How Does Recruiting Work in the Print Industry?
The printing industry has changed considerably from many or most people’s idea of giant rooms full of offset printing presses. Digital printing has taken the place of offset printing for many products. Many functions can now be automated, as well. For effective recruiting in the print industry, PSPs should highlight how technologies and processes have changed in recent years, and how this presents new opportunities for creative job candidates.
Types of Print Jobs
Most PSPs divide the printing process into three broad stages:
- Prepress: Preparing the materials, text, images, and designs for printing;
- Press: The printing process itself; and
- Post press: Putting printed materials into their final form for the customer, such as by trimming and binding.
PSPs also employ people in positions like sales, customer services, and cost estimation. Many jobs in printing involve working with highly specialized equipment. Everyone has to start somewhere, of course, and PSPs frequently provide on-the-job training. There could be opportunities for candidates who have completed an appropriate vocational or degree program in most of the roles described below.
People often begin as helpers in a PSP, working with more experienced operators. If they perform well, they can advance to more skilled positions. Advancement to a supervisory or managerial position may be possible for people who prove themselves. PSPs can help themselves recruit and retain talent by highlighting these opportunities for advancement.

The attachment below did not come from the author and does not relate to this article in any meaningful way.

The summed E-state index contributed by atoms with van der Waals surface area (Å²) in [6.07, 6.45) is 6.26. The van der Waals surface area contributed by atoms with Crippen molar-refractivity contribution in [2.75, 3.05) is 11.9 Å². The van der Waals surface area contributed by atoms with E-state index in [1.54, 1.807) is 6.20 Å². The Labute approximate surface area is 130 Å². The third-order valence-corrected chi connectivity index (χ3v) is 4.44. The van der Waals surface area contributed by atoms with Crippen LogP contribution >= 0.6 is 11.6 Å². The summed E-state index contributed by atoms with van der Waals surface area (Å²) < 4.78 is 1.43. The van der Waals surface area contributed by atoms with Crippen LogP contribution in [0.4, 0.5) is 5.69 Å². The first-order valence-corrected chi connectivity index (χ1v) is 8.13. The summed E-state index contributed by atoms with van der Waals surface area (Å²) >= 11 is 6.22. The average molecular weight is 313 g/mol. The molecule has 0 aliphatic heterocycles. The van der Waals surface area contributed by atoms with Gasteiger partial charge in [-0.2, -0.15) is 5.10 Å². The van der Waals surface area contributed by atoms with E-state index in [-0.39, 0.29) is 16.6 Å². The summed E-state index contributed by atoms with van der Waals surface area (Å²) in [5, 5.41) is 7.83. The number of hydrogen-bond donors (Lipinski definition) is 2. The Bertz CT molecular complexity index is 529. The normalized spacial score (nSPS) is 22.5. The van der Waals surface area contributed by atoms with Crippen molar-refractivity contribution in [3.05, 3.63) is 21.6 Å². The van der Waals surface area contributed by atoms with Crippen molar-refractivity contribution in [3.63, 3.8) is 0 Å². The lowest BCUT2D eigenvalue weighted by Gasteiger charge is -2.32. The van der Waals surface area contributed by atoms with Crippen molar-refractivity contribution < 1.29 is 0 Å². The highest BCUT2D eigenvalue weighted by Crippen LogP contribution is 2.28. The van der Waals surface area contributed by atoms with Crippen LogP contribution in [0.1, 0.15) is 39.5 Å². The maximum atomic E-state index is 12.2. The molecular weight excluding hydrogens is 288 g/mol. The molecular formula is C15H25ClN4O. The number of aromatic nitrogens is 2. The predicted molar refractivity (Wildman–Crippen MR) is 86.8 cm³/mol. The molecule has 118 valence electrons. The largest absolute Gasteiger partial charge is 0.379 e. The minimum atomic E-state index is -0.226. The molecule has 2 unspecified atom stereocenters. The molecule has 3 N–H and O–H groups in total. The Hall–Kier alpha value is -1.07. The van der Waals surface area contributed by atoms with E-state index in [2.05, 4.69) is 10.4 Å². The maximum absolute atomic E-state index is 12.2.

Prepress includes preparing both the physical materials and the creative elements used in printing. With the rise of digital printing technologies, there is less need for physical preparation of materials, such as assembling print layouts by hand, than in years past. Most prepress work is now performed on computers.
Graphic design is a major component of prepress processes. Prepress technicians must take images, designs, and text from customers and make sure they are properly arranged and formatted for printing. Proficiency in Adobe Creative Suite or similar software is essential for these positions.
Operating certain types of print machines, such as output printing presses, requires highly specialized skills. The printing process might involve arranging plates on a press and placing ink and other materials before loading the paper. The press operator must monitor the machine and make adjustments as needed.
Digital printing has automated many of the functions performed by press operators, but digital machines still require skilled people to manage them. Press operators typically monitor and adjust digital printing presses through computers. Many digital presses require specific types of toner and other solutions.